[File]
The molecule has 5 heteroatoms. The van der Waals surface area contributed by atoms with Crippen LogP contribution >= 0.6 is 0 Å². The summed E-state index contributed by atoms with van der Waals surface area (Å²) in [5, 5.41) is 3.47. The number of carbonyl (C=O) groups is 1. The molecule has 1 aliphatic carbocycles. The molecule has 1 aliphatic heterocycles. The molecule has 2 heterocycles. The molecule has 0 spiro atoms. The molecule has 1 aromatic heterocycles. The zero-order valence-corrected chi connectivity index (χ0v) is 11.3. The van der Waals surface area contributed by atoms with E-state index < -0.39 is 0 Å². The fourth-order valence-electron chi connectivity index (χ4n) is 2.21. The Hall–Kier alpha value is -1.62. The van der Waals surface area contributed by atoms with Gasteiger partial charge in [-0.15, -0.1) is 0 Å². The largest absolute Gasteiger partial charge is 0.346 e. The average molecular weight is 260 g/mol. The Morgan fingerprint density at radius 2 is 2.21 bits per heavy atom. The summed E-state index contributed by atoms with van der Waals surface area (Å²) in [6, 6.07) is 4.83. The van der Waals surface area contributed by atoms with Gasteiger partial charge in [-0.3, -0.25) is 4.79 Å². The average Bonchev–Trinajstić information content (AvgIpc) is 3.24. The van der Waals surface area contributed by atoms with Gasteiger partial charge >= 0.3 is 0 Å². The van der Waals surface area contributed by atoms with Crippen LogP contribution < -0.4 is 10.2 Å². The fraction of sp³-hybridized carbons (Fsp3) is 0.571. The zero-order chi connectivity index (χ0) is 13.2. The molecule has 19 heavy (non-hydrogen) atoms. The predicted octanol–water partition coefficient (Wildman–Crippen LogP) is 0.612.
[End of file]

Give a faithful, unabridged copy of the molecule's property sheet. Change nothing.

The molecule has 5 heteroatoms. The van der Waals surface area contributed by atoms with Crippen LogP contribution >= 0.6 is 0 Å². The summed E-state index contributed by atoms with van der Waals surface area (Å²) in [5, 5.41) is 3.47. The number of carbonyl (C=O) groups is 1. The molecule has 1 aliphatic carbocycles. The molecule has 1 aliphatic heterocycles. The molecule has 2 heterocycles. The molecule has 0 spiro atoms. The molecule has 1 aromatic heterocycles. The zero-order valence-corrected chi connectivity index (χ0v) is 11.3. The van der Waals surface area contributed by atoms with E-state index < -0.39 is 0 Å². The fourth-order valence-electron chi connectivity index (χ4n) is 2.21. The Hall–Kier alpha value is -1.62. The van der Waals surface area contributed by atoms with Gasteiger partial charge in [-0.15, -0.1) is 0 Å². The largest absolute Gasteiger partial charge is 0.346 e. The average molecular weight is 260 g/mol. The Morgan fingerprint density at radius 2 is 2.21 bits per heavy atom. The summed E-state index contributed by atoms with van der Waals surface area (Å²) in [6, 6.07) is 4.83. The van der Waals surface area contributed by atoms with Gasteiger partial charge in [-0.3, -0.25) is 4.79 Å². The average Bonchev–Trinajstić information content (AvgIpc) is 3.24. The van der Waals surface area contributed by atoms with Gasteiger partial charge >= 0.3 is 0 Å². The van der Waals surface area contributed by atoms with Crippen LogP contribution < -0.4 is 10.2 Å². The fraction of sp³-hybridized carbons (Fsp3) is 0.571. The zero-order chi connectivity index (χ0) is 13.2. The molecule has 19 heavy (non-hydrogen) atoms. The predicted octanol–water partition coefficient (Wildman–Crippen LogP) is 0.612.